Jersey has issued a consultation document on annuities which invites responses before October 31, 2001.
The Retirement Options Working Group’s paper on income drawdown was presented to Jersey Life & Pensions Society yesterday.
Currently, Jersey’s local tax system gives full tax relief for retirement savings but compels people to buy annuities with most of those savings from a limited choice of providers resident in Jersey. Only two providers, Norwich Union and Generali, offer an open market option by taking other companies’ customers’ money. In addition, annuity rates are very low at the moment.
Early indications from the working party point to a belief that while annuities must always remain an essential feature of the Jersey system there is room to give people greater freedom over how they use their retirement funds, but they should not be compelled to change to any new system.
However, people must not be allowed to use all their retirement savings in any way they wish and then ask the government for support. Therefore everyone must fix at least enough of their funds in an indexed-annuity of a sufficient amount - a minimum retirement income (MRI).
As part of a possible alternative to the current system, the working party also suggests:
*annuitised income should continue to be taxable and access to funds prohibited until the age of 50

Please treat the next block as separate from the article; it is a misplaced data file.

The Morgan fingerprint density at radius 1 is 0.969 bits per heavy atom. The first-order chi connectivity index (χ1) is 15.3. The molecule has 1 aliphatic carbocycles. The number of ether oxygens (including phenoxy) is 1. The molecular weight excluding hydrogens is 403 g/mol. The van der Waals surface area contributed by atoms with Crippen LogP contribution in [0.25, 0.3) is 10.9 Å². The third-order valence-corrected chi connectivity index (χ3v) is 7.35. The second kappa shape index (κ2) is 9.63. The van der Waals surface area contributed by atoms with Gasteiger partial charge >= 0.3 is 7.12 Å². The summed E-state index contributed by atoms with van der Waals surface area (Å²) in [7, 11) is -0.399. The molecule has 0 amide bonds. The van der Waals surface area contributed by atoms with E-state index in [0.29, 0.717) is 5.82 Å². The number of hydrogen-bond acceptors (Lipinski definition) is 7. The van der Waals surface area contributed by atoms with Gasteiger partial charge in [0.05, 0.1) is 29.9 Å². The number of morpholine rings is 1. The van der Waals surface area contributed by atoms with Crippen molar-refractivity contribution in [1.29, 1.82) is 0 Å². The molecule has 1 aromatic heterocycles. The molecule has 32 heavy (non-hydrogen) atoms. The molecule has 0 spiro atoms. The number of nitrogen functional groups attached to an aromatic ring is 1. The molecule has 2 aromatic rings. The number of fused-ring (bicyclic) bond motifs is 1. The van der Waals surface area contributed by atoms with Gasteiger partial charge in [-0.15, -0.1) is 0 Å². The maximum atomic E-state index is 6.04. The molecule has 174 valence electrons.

*the MRI must be inflation proofed to at least the extent of 3% per annum
*MRI might be calculated by reference to: a proportion of the wages index; a multiple of current old age pensions; a proportion of wages in the years up to retirement; or a fixed sum
*average earnings in September, 2000 were £21,008 and one frequently used standard of defining the poverty line is 50% of average earnings. But the working party believes MRI should be set at the level of the State’s full old age pension
*everyone should, regardless of marriage or other partnership, be required to maintain their own MRI
*there should be no restrictions on the application of the residual fund, following deduction of MRI, after the age of 50. This conclusion was influenced by the fact that little can be done to attract more annuity providers into the local market place since it is too small and, therefore, people should be free to transfer the residual fund to other investment managers.
Speaking of the advantages of the current system, the working party also contended that the perception that annuities are poor value is arguably incorrect since lower yields on long dated fixed interest securities - upon which prices providers calculate annuity rates - reflect inflation expectations and “therefore, the annuity has not necessarily become poorer value relative to other instruments.”
As part of its research the working party is examining the annuity set-ups of countries including the US, Republic of Ireland, Chile, Singapore, UK and Guernsey.
Jersey Life & Pensions Society chairman Barry Dodge said the Island would most likely examine annuity systems abroad, borrow what is best then “Jerseyfy them.”
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